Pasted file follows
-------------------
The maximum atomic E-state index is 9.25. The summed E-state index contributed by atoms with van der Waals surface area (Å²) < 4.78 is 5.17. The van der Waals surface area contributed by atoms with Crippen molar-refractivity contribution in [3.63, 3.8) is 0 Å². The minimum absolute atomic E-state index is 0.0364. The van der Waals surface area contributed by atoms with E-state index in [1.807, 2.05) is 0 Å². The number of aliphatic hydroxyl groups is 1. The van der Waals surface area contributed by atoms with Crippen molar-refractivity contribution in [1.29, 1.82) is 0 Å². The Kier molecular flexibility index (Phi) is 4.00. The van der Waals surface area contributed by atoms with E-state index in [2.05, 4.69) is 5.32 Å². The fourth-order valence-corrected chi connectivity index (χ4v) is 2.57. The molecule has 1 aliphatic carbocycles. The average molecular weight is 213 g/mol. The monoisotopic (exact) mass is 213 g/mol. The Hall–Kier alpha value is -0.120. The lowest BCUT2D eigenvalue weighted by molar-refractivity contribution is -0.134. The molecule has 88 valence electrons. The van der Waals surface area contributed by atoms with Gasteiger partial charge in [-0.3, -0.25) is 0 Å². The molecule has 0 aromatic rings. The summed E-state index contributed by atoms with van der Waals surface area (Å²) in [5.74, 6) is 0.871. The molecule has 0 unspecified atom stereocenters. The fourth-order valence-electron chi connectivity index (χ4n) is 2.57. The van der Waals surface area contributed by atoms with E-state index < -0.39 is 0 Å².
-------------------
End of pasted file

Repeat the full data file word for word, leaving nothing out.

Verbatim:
The maximum atomic E-state index is 9.25. The summed E-state index contributed by atoms with van der Waals surface area (Å²) < 4.78 is 5.17. The van der Waals surface area contributed by atoms with Crippen molar-refractivity contribution in [3.63, 3.8) is 0 Å². The minimum absolute atomic E-state index is 0.0364. The van der Waals surface area contributed by atoms with E-state index in [1.807, 2.05) is 0 Å². The number of aliphatic hydroxyl groups is 1. The van der Waals surface area contributed by atoms with Crippen molar-refractivity contribution in [1.29, 1.82) is 0 Å². The Kier molecular flexibility index (Phi) is 4.00. The van der Waals surface area contributed by atoms with E-state index in [2.05, 4.69) is 5.32 Å². The fourth-order valence-corrected chi connectivity index (χ4v) is 2.57. The molecule has 1 aliphatic carbocycles. The average molecular weight is 213 g/mol. The monoisotopic (exact) mass is 213 g/mol. The Hall–Kier alpha value is -0.120. The lowest BCUT2D eigenvalue weighted by molar-refractivity contribution is -0.134. The molecule has 88 valence electrons. The van der Waals surface area contributed by atoms with Gasteiger partial charge in [-0.3, -0.25) is 0 Å². The molecule has 0 aromatic rings. The summed E-state index contributed by atoms with van der Waals surface area (Å²) in [5.74, 6) is 0.871. The molecule has 0 unspecified atom stereocenters. The fourth-order valence-electron chi connectivity index (χ4n) is 2.57. The van der Waals surface area contributed by atoms with E-state index < -0.39 is 0 Å².